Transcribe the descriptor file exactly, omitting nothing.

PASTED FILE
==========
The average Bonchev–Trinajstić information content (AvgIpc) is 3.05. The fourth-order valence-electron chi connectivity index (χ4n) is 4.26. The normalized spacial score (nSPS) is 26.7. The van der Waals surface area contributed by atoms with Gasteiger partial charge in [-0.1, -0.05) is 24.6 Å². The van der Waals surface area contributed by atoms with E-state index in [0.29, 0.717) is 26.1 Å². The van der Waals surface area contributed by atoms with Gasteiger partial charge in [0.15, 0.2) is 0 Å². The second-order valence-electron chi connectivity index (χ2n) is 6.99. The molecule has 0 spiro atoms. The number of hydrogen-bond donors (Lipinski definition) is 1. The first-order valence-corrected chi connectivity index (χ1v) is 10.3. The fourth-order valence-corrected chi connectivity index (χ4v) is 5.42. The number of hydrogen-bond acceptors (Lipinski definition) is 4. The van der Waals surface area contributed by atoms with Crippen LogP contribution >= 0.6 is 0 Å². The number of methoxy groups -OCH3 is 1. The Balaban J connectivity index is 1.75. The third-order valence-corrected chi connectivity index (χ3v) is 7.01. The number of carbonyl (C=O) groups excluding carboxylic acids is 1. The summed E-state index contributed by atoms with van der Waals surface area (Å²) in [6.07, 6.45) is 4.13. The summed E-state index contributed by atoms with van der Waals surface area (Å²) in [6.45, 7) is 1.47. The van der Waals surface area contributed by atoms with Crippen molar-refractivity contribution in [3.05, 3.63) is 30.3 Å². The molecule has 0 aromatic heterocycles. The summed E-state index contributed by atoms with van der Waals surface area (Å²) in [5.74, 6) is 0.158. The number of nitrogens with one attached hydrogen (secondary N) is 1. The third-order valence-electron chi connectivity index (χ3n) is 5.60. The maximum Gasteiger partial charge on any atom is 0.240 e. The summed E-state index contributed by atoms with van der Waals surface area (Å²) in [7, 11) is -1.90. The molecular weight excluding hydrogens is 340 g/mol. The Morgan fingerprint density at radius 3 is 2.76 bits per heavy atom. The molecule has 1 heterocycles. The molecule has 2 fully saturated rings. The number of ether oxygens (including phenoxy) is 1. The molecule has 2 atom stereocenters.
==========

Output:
The average Bonchev–Trinajstić information content (AvgIpc) is 3.05. The fourth-order valence-electron chi connectivity index (χ4n) is 4.26. The normalized spacial score (nSPS) is 26.7. The van der Waals surface area contributed by atoms with Gasteiger partial charge in [-0.1, -0.05) is 24.6 Å². The van der Waals surface area contributed by atoms with E-state index in [0.29, 0.717) is 26.1 Å². The van der Waals surface area contributed by atoms with Gasteiger partial charge in [0.15, 0.2) is 0 Å². The second-order valence-electron chi connectivity index (χ2n) is 6.99. The molecule has 0 spiro atoms. The number of hydrogen-bond donors (Lipinski definition) is 1. The first-order valence-corrected chi connectivity index (χ1v) is 10.3. The fourth-order valence-corrected chi connectivity index (χ4v) is 5.42. The number of hydrogen-bond acceptors (Lipinski definition) is 4. The van der Waals surface area contributed by atoms with Crippen LogP contribution >= 0.6 is 0 Å². The number of methoxy groups -OCH3 is 1. The Balaban J connectivity index is 1.75. The third-order valence-corrected chi connectivity index (χ3v) is 7.01. The number of carbonyl (C=O) groups excluding carboxylic acids is 1. The summed E-state index contributed by atoms with van der Waals surface area (Å²) in [6.07, 6.45) is 4.13. The summed E-state index contributed by atoms with van der Waals surface area (Å²) in [6.45, 7) is 1.47. The van der Waals surface area contributed by atoms with Crippen molar-refractivity contribution in [3.05, 3.63) is 30.3 Å². The molecule has 0 aromatic heterocycles. The summed E-state index contributed by atoms with van der Waals surface area (Å²) in [5.74, 6) is 0.158. The number of nitrogens with one attached hydrogen (secondary N) is 1. The third-order valence-electron chi connectivity index (χ3n) is 5.60. The maximum Gasteiger partial charge on any atom is 0.240 e. The summed E-state index contributed by atoms with van der Waals surface area (Å²) in [7, 11) is -1.90. The molecular weight excluding hydrogens is 340 g/mol. The Morgan fingerprint density at radius 3 is 2.76 bits per heavy atom. The molecule has 1 heterocycles. The molecule has 2 fully saturated rings. The number of ether oxygens (including phenoxy) is 1. The molecule has 2 atom stereocenters.